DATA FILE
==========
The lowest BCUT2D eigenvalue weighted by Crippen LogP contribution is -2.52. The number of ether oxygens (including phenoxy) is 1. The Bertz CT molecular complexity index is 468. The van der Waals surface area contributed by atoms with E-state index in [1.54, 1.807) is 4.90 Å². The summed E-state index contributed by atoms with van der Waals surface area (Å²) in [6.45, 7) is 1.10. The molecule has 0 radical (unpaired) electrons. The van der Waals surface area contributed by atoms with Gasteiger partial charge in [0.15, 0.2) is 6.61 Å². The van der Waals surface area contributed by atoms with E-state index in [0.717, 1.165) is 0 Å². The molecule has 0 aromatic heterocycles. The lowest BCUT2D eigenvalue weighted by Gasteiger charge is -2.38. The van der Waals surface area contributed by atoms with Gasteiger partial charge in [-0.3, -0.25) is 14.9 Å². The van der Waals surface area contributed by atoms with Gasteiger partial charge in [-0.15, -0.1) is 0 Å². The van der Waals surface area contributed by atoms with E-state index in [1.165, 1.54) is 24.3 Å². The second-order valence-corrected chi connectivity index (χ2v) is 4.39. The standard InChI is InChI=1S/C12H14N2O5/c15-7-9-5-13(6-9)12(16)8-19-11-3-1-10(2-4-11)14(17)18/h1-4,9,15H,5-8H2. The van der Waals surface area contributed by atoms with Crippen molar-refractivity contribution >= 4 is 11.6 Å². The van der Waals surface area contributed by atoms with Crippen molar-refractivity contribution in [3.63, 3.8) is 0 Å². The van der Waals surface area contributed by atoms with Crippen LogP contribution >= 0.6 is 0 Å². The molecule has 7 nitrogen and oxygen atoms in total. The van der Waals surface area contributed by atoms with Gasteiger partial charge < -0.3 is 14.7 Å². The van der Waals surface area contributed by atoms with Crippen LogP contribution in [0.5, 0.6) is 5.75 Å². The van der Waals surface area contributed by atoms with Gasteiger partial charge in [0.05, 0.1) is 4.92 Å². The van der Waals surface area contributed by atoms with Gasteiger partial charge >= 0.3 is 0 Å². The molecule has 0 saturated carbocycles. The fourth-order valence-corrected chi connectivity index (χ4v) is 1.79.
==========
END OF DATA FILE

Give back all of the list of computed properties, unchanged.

The lowest BCUT2D eigenvalue weighted by Crippen LogP contribution is -2.52. The number of ether oxygens (including phenoxy) is 1. The Bertz CT molecular complexity index is 468. The van der Waals surface area contributed by atoms with E-state index in [1.54, 1.807) is 4.90 Å². The summed E-state index contributed by atoms with van der Waals surface area (Å²) in [6.45, 7) is 1.10. The molecule has 0 radical (unpaired) electrons. The van der Waals surface area contributed by atoms with Gasteiger partial charge in [0.15, 0.2) is 6.61 Å². The van der Waals surface area contributed by atoms with E-state index in [0.717, 1.165) is 0 Å². The molecule has 0 aromatic heterocycles. The lowest BCUT2D eigenvalue weighted by Gasteiger charge is -2.38. The van der Waals surface area contributed by atoms with Gasteiger partial charge in [-0.3, -0.25) is 14.9 Å². The van der Waals surface area contributed by atoms with Gasteiger partial charge in [-0.15, -0.1) is 0 Å². The van der Waals surface area contributed by atoms with E-state index in [1.165, 1.54) is 24.3 Å². The second-order valence-corrected chi connectivity index (χ2v) is 4.39. The standard InChI is InChI=1S/C12H14N2O5/c15-7-9-5-13(6-9)12(16)8-19-11-3-1-10(2-4-11)14(17)18/h1-4,9,15H,5-8H2. The van der Waals surface area contributed by atoms with Crippen molar-refractivity contribution >= 4 is 11.6 Å². The van der Waals surface area contributed by atoms with Crippen molar-refractivity contribution in [3.63, 3.8) is 0 Å². The van der Waals surface area contributed by atoms with Crippen LogP contribution >= 0.6 is 0 Å². The molecule has 7 nitrogen and oxygen atoms in total. The van der Waals surface area contributed by atoms with Gasteiger partial charge < -0.3 is 14.7 Å². The van der Waals surface area contributed by atoms with Crippen LogP contribution in [0.5, 0.6) is 5.75 Å². The van der Waals surface area contributed by atoms with Gasteiger partial charge in [0.05, 0.1) is 4.92 Å². The van der Waals surface area contributed by atoms with Gasteiger partial charge >= 0.3 is 0 Å². The molecule has 0 saturated carbocycles. The fourth-order valence-corrected chi connectivity index (χ4v) is 1.79.